I do not know much about that sort of thing. I do not listen to that sort of radio - or indeed listen to radio at all - by choice. I occasionally hear it in the background in the local supermarket or some other shop but usually manage to tune it out.
But, a lot of people do listen to it. The people who make their living out of it are often highly influential - and well paid. And it is their task to be controversial so that people will listen - and thus listen to the advertising which pays for them to be on air.
It should therefore come as little surprise that one of these individuals should question the Prime Minister in a controversial fashion. He asked the Prime Minister whether her partner was "gay". The interview has since been repeated, more than once, by other sections of the media.
The question was, at best, highly inappropriate. I thought it was vile. I am no fan of the Prime Minister but I do not believe anyone should be subjected to questions about their sexual relationships.
The Prime Minister's reaction was to try and laugh it off. Her embarrassment was clear.
Her relationship with her partner is rather different. They are not married. A lot of people are not married to their partners. It rarely causes comment now - except for someone in the position of the Prime Minister.
She is the Prime Minister and trained as a lawyer. He is a hairdresser. Many people see that as a little odd too. Perhaps it is a role reversal they do not feel comfortable with. I don't know. Perhaps the "First Bloke" - as he is sometimes called - is more of an intellectual than people know about. I don't know about that either.
They don't have children. Some people choose not to have children. My mother's brother married an utterly delightful woman eighteen years younger than himself. They chose not to have children because of his age. It was their business, not ours.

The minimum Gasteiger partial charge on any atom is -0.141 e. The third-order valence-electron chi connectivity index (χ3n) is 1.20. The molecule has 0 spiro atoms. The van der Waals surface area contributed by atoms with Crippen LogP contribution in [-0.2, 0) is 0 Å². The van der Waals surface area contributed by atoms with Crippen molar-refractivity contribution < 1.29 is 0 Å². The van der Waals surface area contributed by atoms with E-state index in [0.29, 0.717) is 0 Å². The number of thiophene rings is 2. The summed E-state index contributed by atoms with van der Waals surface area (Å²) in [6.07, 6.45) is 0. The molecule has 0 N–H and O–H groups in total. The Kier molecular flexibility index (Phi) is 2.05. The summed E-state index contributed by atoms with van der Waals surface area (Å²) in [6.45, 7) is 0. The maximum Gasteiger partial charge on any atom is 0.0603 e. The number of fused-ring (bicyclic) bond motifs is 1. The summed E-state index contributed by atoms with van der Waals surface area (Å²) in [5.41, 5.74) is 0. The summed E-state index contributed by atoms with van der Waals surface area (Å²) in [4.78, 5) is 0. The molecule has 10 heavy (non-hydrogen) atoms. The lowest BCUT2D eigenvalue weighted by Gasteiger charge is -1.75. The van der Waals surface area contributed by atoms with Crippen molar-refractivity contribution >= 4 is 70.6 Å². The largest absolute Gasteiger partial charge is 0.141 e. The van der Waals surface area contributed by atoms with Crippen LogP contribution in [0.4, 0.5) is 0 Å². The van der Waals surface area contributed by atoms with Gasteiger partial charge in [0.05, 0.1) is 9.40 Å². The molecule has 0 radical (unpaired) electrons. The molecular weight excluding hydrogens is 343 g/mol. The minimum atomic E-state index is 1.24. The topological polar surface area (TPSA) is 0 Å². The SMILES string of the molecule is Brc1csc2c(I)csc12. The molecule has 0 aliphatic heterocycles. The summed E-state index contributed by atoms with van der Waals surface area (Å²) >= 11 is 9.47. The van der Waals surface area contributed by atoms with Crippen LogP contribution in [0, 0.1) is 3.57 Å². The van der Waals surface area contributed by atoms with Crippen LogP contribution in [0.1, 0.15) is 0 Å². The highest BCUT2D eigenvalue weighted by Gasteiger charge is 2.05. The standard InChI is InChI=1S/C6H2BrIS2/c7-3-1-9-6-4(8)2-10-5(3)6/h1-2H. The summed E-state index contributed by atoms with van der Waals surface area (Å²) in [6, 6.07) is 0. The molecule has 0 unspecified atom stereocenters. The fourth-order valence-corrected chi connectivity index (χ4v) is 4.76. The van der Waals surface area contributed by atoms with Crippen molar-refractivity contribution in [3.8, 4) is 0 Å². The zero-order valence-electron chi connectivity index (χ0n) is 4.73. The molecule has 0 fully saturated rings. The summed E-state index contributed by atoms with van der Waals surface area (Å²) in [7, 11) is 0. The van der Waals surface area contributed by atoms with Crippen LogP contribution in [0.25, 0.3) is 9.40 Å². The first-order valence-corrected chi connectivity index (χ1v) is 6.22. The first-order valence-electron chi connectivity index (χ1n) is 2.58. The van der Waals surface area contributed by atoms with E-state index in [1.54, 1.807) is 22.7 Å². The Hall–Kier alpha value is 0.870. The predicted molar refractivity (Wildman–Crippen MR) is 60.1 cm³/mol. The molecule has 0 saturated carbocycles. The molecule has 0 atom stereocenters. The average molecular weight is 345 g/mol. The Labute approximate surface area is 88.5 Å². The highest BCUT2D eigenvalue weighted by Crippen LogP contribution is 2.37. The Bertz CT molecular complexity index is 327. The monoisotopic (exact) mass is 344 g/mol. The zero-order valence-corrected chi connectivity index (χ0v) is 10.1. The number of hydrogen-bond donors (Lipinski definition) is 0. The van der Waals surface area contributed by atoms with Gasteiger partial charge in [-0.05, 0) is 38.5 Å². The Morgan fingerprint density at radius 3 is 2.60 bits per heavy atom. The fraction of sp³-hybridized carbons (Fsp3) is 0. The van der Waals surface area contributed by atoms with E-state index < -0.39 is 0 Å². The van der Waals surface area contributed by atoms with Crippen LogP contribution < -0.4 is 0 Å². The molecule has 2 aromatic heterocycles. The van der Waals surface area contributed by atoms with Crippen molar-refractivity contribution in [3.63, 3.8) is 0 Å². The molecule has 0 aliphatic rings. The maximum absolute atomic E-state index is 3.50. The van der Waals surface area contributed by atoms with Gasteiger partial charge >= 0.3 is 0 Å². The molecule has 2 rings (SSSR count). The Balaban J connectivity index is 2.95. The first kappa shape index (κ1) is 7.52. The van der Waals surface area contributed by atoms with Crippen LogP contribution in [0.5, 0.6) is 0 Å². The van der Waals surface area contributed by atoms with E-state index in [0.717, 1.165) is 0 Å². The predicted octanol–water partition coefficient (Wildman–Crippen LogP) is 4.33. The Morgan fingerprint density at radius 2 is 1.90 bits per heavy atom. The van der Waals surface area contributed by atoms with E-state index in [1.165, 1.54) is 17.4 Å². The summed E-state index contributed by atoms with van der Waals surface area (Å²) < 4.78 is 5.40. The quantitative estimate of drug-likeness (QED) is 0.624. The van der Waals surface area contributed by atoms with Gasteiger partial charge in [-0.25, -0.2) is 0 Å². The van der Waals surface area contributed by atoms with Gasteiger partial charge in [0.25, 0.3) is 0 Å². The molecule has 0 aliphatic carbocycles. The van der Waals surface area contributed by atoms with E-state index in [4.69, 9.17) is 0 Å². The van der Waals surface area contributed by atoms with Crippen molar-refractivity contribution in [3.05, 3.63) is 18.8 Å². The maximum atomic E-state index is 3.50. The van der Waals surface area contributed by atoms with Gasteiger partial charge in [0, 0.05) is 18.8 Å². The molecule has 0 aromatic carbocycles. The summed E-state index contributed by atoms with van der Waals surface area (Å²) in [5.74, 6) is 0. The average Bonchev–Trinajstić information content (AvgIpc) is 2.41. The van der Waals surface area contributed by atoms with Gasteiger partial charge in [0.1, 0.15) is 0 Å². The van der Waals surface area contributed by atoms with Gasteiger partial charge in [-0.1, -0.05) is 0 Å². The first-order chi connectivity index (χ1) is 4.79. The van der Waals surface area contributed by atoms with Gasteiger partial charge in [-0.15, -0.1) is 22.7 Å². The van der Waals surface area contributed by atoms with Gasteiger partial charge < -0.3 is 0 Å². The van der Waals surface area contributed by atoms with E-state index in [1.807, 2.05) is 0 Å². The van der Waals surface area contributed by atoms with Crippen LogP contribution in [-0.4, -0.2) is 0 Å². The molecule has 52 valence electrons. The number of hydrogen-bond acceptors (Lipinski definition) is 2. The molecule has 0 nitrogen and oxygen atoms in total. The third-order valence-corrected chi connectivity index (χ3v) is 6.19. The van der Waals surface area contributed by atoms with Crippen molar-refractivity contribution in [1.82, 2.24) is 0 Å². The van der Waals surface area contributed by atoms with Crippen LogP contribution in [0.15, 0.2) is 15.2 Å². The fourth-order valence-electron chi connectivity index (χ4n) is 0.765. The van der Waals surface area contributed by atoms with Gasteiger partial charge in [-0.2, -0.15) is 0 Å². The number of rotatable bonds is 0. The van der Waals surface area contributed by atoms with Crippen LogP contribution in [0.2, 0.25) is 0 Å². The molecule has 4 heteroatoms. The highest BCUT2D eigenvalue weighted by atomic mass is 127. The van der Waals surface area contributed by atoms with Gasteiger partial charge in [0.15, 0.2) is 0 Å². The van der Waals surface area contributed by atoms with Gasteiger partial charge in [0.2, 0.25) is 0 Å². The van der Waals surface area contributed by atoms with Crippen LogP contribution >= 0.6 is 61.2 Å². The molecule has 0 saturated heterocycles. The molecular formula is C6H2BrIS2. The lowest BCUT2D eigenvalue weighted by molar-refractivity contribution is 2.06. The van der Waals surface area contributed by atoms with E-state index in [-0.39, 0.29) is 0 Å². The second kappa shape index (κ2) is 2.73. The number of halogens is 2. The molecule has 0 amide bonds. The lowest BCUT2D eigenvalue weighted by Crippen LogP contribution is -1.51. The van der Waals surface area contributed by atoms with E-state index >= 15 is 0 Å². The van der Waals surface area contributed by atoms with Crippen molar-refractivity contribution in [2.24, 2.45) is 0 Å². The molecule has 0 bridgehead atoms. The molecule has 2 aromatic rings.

I wonder whether it is a combination of these things plus the undoubted unpopularity of the Prime Minister that has caused people to question the nature of her relationship with her partner? Or was it a deliberate bit of theatre designed to try and boost support for her by getting some of the sympathy vote? (Let's wait and see whether the sacked "shock-jock" is reinstated and what the next opinion poll has to say? Perhaps - or perhaps not.)
I think the Prime Minister could have handled the question quite differently. I wish she had said,
"That question is inappropriate and offensive and I decline to answer it."
If the interviewer had persisted she could then have said, "If you ask any further questions like that this interview will be terminated."
And then terminated the interview if the interviewer did persist.
Most people, even if they disliked her, would have respected the Prime Minister for doing that.
I would like to see radically different standards for interviewing all politicians of all persuasions. It might result in fewer and duller headlines but it might give people an opportunity think about policy rather than personalities. People may actually vote according to policy rather than personalities.
Is it too cynical of me to suggest that the Prime Minister is using the media just as much as the media is using her?